Enjoying lunch today with  Mrs. Pat Haymes, Office of Dispute Resolution, VA Department of Education.

Ms. Haymes shares information about IDEA, NCLB and ESEA and covers topics such as reading, eligibility, student progress, receiving FAPE, looking ahead to future years in education.

Because we don’t know what ESEA will look like, we are not sure about what the re-authorization of IDEA will look like.

She also shares thoughts on:

  • training for teachers and administrators
  • new guidance (perhaps new laws on the books) for restraint and seclusion
  • identification and RTI
  • tiers of intervention
  • use of technology
  • virtual schools
  • challenges from change to definition of autism
  • meeting transition needs
  • eligibility and eligibility categories

Whatever changes are to come, if we continue to focus on the kids, we will overcome these challenges.

 

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11:57 am  Wrightslaw

School Perspective Panel

A presentation and open Question and Answer session with this panel is underway.

Professor Patty Roberts introduces the Panel.

Jason Ballum, School Attorney, Reed Smith LLP /Richmond, VA

Gail Hardinge, Clinical Associate Professor in the School Psychology, College of William and Mary/Williamsburg, VA

Paula Edgette, Supervisor of Special Education, Williamsburg James City County Schools/Williamsburg, VA

Kathleen Velez, Lead Instructional Specialist for the Department of Special Education, Williamsburg James City County School Division/Williamsburg, VA

 

 

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10:54 am  Wrightslaw

Ethics

Kayla Bower, Director of the Oklahoma Disability Law Center presents a CLE session on Ethics.

Two Components:

  • Procedural – achieving an outcome (process)
  • Substantive – making choices (how you approach something)

Ethics, standards of conduct and moral judgement, is the most challenging part of decision making.

The special education advocacy taught at ISEA could best be described as legally-based advocacy.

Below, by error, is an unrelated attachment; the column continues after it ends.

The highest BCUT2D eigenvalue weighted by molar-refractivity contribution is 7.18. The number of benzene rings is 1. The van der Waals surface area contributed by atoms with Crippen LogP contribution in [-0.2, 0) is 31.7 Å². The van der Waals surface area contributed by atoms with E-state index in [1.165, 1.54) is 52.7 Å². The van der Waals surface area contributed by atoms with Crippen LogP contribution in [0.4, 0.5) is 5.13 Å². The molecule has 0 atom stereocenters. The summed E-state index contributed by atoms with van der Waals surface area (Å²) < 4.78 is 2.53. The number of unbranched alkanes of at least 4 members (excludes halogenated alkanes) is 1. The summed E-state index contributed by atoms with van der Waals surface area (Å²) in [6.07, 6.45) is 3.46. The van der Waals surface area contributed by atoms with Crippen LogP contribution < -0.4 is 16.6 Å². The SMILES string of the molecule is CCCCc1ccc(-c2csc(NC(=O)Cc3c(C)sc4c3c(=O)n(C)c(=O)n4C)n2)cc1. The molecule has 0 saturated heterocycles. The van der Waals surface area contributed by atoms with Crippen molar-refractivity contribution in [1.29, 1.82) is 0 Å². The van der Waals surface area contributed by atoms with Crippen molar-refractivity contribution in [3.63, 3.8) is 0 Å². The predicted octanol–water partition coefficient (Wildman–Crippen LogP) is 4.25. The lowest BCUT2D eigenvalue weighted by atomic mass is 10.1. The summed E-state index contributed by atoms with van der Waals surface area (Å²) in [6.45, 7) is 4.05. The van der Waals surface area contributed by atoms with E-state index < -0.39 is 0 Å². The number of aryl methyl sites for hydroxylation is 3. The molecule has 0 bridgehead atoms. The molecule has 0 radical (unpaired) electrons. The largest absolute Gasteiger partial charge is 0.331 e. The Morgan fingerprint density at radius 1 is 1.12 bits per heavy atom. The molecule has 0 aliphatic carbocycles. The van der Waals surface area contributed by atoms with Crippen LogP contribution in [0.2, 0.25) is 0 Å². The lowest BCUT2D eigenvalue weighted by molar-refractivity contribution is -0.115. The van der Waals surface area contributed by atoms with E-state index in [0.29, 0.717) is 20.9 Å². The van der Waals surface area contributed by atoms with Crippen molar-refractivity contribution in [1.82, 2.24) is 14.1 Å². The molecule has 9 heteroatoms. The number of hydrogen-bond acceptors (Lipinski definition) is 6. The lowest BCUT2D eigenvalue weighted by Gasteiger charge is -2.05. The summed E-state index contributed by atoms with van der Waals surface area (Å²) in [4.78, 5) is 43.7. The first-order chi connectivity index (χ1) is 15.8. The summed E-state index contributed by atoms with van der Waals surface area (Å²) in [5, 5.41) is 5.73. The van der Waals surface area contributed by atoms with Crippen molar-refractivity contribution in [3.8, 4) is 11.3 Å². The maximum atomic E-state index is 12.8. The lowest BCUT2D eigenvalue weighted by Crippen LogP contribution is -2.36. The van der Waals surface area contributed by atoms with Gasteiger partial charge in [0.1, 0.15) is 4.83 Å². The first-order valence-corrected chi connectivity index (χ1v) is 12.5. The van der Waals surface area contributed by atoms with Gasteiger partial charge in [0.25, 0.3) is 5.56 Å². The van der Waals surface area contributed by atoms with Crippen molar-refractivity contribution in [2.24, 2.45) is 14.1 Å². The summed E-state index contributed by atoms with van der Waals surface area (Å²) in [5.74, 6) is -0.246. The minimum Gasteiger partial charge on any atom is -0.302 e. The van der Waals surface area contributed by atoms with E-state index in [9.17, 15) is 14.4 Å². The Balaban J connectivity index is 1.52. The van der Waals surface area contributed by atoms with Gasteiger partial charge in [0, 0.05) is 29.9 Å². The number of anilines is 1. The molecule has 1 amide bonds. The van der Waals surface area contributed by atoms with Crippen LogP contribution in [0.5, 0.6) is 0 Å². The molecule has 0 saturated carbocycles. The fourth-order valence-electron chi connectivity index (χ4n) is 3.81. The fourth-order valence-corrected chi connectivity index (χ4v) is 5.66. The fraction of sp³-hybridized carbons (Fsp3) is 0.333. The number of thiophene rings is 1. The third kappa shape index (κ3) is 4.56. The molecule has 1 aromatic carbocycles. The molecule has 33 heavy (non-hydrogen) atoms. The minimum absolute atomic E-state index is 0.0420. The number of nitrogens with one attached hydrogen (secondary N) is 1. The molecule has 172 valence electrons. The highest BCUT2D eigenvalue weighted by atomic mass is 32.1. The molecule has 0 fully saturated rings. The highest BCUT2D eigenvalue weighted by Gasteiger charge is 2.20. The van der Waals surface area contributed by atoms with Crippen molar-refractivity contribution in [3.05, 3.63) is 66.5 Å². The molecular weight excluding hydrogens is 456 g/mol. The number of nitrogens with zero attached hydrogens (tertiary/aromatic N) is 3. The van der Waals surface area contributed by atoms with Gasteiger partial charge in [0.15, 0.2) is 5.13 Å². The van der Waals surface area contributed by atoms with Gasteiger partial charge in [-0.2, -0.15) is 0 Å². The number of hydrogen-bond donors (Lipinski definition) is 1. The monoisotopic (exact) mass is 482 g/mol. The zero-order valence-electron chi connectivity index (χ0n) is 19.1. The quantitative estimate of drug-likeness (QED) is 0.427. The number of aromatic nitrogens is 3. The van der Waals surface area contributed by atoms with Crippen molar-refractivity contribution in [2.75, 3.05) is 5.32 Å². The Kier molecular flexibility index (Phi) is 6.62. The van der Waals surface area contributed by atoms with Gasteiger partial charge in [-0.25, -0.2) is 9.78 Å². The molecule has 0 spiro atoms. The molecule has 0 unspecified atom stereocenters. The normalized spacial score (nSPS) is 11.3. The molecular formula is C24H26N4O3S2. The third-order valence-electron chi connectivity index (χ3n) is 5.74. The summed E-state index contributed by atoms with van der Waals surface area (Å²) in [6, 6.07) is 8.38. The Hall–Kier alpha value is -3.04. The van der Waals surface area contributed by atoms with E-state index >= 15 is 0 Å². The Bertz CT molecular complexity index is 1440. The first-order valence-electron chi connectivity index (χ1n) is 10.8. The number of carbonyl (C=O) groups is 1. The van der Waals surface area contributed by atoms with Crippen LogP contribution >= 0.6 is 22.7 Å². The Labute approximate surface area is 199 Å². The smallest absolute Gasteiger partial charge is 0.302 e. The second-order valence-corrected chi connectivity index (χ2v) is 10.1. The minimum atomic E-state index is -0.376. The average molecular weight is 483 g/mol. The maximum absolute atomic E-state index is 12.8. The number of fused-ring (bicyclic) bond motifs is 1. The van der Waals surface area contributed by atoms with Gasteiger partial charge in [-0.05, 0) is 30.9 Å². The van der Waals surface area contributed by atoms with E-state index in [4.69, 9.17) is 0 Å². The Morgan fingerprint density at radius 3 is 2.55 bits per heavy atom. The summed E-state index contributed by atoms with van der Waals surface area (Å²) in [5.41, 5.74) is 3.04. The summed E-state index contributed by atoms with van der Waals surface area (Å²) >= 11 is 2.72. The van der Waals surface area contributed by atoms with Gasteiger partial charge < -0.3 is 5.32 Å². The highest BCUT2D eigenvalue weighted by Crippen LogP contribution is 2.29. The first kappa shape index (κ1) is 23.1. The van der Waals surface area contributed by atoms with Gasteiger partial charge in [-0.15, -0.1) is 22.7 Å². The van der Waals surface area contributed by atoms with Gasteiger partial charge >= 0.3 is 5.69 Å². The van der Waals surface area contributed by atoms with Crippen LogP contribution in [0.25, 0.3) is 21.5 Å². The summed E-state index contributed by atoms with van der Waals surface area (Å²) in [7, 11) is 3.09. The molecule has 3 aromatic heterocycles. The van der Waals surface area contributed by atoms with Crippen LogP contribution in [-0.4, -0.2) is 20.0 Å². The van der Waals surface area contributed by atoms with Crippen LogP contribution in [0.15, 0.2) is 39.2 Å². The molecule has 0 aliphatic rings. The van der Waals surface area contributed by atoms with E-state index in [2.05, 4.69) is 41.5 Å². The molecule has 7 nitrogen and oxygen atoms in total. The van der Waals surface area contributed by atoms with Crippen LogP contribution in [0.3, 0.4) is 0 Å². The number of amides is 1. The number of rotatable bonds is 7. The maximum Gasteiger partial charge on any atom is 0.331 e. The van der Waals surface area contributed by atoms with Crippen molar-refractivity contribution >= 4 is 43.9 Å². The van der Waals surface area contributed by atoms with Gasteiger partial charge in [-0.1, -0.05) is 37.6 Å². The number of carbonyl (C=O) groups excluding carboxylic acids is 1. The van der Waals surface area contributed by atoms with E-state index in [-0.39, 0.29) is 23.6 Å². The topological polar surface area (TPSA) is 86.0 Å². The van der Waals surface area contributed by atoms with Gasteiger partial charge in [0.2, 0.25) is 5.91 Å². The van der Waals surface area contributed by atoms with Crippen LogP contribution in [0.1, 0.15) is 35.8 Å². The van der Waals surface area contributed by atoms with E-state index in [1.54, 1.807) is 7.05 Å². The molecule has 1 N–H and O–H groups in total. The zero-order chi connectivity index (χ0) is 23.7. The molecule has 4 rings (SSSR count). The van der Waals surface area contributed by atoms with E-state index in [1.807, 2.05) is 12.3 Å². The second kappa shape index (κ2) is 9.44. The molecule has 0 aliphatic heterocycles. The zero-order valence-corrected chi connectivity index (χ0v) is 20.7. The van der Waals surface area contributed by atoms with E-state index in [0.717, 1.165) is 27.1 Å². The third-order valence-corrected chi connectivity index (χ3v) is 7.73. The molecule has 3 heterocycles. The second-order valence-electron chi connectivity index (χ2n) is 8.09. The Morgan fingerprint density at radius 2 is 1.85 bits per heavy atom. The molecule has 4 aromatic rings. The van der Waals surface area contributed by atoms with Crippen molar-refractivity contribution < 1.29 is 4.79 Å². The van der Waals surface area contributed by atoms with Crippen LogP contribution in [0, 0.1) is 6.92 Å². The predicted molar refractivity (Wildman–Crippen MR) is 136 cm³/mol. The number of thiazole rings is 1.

Ethics issues are not always finely drawn for special education advocates.  If you are in the process of developing a profession (special ed advocacy) ethics are important for the well being of the public – as well as the advocates well being.

The problem is identifying the ethics and obtaining a commitment to follow those ethical rules. Legally-based advocates are most like the existing paralegal profession.

There are no universally recognized ethical standards specifically tailored to special education advocates. Kayla presented nationally recognized sources of core beliefs and guidance on Ethics Code.

Utilizing the NFPA Model Code as a guide, a special education advocate’s code might develop under these main headings as:

  • A special education advocate shall achieve and maintain a high level of competence.
  • A special education advocate shall maintain a high level of personal and professional integrity.
  • A special education advocate shall maintain a high standard of professional conduct.
  • A special education advocate shall serve the public interest by contributing to the improvement of the special education system and delivery of special education services, including pro bono publico services.
  • A special education advocate shall preserve all confidential information provided by the client or acquired from other sources before, during and after the course of the professional relationship.
  • A special education advocate shall avoid conflicts of interest and shall disclose any possible conflict to the employer or client, as well as to the prospective employers or clients.
  • A special education advocate’s title shall be fully disclosed.
  • A special education advocate shall not engage in the unauthorized practice of law.

“Core beliefs influence the approaches of the special education advocate on substantive issue.  The advocate should strive to identify these core beliefs and then share them openly with families and students they assist.

As the special education advocate profession develops, more formalized statements of core beliefs will emerge.”

“As advocates we have common values.  In fact, we are here today because of our values and commitment to others.”

There are no model core belief statements for special education advocates. Within the protection and advocacy system, principles of legally based advocacy are based on the following core beliefs:

  • Equality, Equity, and Fairness
  • Meaningful Choice and Empowerment
  • Supports and Participation
  • Independence
  • Cultural Competency
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9:32 am  Wrightslaw

Professor Patty Roberts conducts a session: Negotiating with the school – Getting to YES.

Katie at School